Category Archives: Material Balance

Drive Mechanisms

Primary production of hydrocarbons from petroleum reservoirs are due to three forces . These are typically referred to as drive mechanisms. They are depletion drive, segregation drive, and water drive.

Depletion drive (DDI) is the volumetric expansion of the oil. This drive harnesses the energy of the oil that has been compressed due to the high initial reservoir pressure.

Segregation (gas cap) drive (SDI) is the volumetric expansion of the gas. Like depletion drive, it harnessed the energy of the compressed gas. As gas is much more compressible the oil, this drive often has a greater impact. Segregation drive includes both to the expansion of the original gas in place and the evolution of gas from the oil as the pressure declines.

Water drive (WDI) is the bulk inflow of water from outside the boundaries of the reservoir, typically from an adjacent aquifer.

Not all reservoirs experience all three types of drive. Water drive applies only to reservoirs with an attached aquifer of sufficient magnitude. Depletion drive does not apply to single-phase gas reservoirs. Segregation drive applies to all reservoir types.

The relative magnitude of each drive on the overall production can be measured using the material balance equation rearranged in the form of a drive index as shown below. It can be summarized as DDI + SDI + WDI = 1. Using this method, the contribution of each drive to a field can be quantified and used for selecting appropriate strategies to increase production.

Eq 3.11

Calculating Gas in Place Using the Material Balance

The material balance can be simplified depending on what type of reservoir we are interested in analyzing. The single-phase gas reservoir is the most simple. We’ll cover calculating gas in place using the material balance. The material balance equation can be simplified, as all the terms for oil production, liquid expansion and rock expansion can be neglected. See Chapter 3 of Applied Petroleum Reservoir Engineering Third Edition for the derivation. See Material Balance for Nomenclature.

Simplified Gas Reservoir Material BalanceSingle-phase gas reservoirs have two possible drive mechanisms: segregation (gas cap) drive and water drive. Segregation drive will occur in all reservoirs, while water drive will only occur in select reservoirs. We’ll cover segregation drive.

Segregation Drive

Under segregation drive, the equation can be simplified even further, first by neglecting water influx and water production and then by substituting in expressions for the gas formation volume factor.

Depletion Drive Volumetric Reservoir Material Balance EquationStraight-line Depletion Drive Material Balance Equation

As pi, zi and G are constants for a given reservoir, a plot of early production data for p/z versus Gp gives us a straight line. The initial gas in place (G) is the intersection with the x axis. Please note that neglecting to correct the pressure term by the gas compressibility factor results in an incorrect extrapolation. In the same manner, a reservoir experiencing water drive will have a slower decline, as the water influx assists in stabilizing the pressure. Using this method for reservoirs with a water drive will also result in an incorrect extrapolation.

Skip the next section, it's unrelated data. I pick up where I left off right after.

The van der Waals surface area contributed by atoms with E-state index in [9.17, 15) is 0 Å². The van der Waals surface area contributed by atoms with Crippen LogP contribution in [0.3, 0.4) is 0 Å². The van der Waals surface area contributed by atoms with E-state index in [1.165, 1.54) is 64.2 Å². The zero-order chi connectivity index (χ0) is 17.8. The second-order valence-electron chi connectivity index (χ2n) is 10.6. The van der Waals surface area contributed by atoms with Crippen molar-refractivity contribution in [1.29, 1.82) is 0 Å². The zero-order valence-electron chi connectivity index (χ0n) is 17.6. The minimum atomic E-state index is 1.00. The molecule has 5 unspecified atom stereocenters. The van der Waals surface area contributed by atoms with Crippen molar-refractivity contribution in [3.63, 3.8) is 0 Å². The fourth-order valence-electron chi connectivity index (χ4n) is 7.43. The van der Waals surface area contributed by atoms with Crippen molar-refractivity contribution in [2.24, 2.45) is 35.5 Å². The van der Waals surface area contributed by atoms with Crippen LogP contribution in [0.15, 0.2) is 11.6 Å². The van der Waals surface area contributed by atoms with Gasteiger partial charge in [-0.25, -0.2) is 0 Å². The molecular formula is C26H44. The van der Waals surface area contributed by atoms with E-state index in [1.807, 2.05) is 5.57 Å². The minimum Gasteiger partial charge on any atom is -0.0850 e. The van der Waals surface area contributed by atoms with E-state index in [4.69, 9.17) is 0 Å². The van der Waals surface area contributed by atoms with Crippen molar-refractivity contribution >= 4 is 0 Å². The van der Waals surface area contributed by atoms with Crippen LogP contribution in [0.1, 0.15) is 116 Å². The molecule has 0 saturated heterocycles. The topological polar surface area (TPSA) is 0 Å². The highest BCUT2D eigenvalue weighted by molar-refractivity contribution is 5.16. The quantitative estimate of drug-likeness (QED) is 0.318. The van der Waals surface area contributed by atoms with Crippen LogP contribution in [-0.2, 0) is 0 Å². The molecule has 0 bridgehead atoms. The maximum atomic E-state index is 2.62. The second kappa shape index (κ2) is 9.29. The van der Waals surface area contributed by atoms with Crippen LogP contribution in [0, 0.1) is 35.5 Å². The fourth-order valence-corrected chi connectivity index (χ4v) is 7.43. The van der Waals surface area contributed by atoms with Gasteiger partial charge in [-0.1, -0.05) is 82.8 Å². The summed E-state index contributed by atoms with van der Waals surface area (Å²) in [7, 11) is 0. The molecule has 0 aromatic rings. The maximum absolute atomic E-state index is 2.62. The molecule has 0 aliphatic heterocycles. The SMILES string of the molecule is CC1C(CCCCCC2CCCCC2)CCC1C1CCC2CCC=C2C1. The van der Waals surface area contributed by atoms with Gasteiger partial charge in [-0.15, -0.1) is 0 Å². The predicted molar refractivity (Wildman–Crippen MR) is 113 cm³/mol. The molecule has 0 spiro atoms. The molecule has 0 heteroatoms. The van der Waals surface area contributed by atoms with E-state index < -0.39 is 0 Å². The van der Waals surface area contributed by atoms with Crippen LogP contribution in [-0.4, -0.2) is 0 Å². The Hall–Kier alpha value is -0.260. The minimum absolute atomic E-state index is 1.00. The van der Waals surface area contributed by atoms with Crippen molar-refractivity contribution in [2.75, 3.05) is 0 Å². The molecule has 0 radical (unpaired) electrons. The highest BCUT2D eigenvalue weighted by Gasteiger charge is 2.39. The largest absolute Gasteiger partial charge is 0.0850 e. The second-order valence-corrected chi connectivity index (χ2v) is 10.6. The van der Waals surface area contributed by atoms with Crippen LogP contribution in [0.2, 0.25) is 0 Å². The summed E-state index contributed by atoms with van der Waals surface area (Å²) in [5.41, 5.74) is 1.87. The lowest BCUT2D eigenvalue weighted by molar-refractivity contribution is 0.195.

Comparison of theoretical vales of p/z plotted versus cumulative production from a volumetric gas reservoir

Terry, Ronald E., J. Brandon. Rogers, and B. C. Craft. Applied Petroleum Reservoir Engineering. Third ed. Massachusetts: Prentice Hall, 2014. Print.

Material Balance

As fluid is produced from the reservoir it doesn’t leave a void, something has to fill the space. Gas, oil, water and rock can all expand, to varying degrees, to fill up the space but it results in a decrease in the reservoir pressure. In addition, water can migrate into the reservoir area. The material balance equation was derived in order track the production of oil, gas and water; the expansion of existing fluid and rock; and the migration of water into the reservoir. The material balance provides reservoir engineers a great deal of insight in knowing the initial hydrocarbon in place, how much hydrocarbon can be produced at different pressures, the primary mechanism for reservoir production and the potential usefulness of varying enhanced recovery techniques. For a detailed derivation, please refer to Chapter 3 of Applied Petroleum Reservoir Engineering.

The material balance equation can be written as:

Oil Expansion + Gas Expansion + Formation and Water Expansion + Water Influx

=Oil and Gas Production + Water Production

General Material Balance Equationwhere

N   Initial reservoir oil, STB

Boi  Initial oil formation volume factor, bbl/STB

Np  Cumulative produced oil, STB

Bo  oil formation volume factor, bbl/STB

G   Initial reservoir gas, SCF

Bgi  Initial gas formation volume factor, bbl/SCF

Gf  Amount of free gas in the reservoir, SCF

Rsoi Initial solution gas-oil ratio, SCF/STB

Rp  Cumulative produced gas-oil ratio, SCF/STB

Rso Solution gas-oil ratio, SCF/STB

Bg  Gas formation volume factor, bbl/SCF

W   Initial reservoir water, bbl

Wp  Cumulative produced water, STB

Bw  Water formation volume factor, bbl/STB

We  Water influx into reservoir, bbl

cw   Water isothermal compressibility, psi–1

Swi  Initial water saturation

Vf   Initial pore volume, bbl

cf   Formation isothermal compressibility, psi–1

Terry, Ronald E., J. Brandon. Rogers, and B. C. Craft. Applied Petroleum Reservoir Engineering. Third ed. Massachusetts: Prentice Hall, 2014. Print.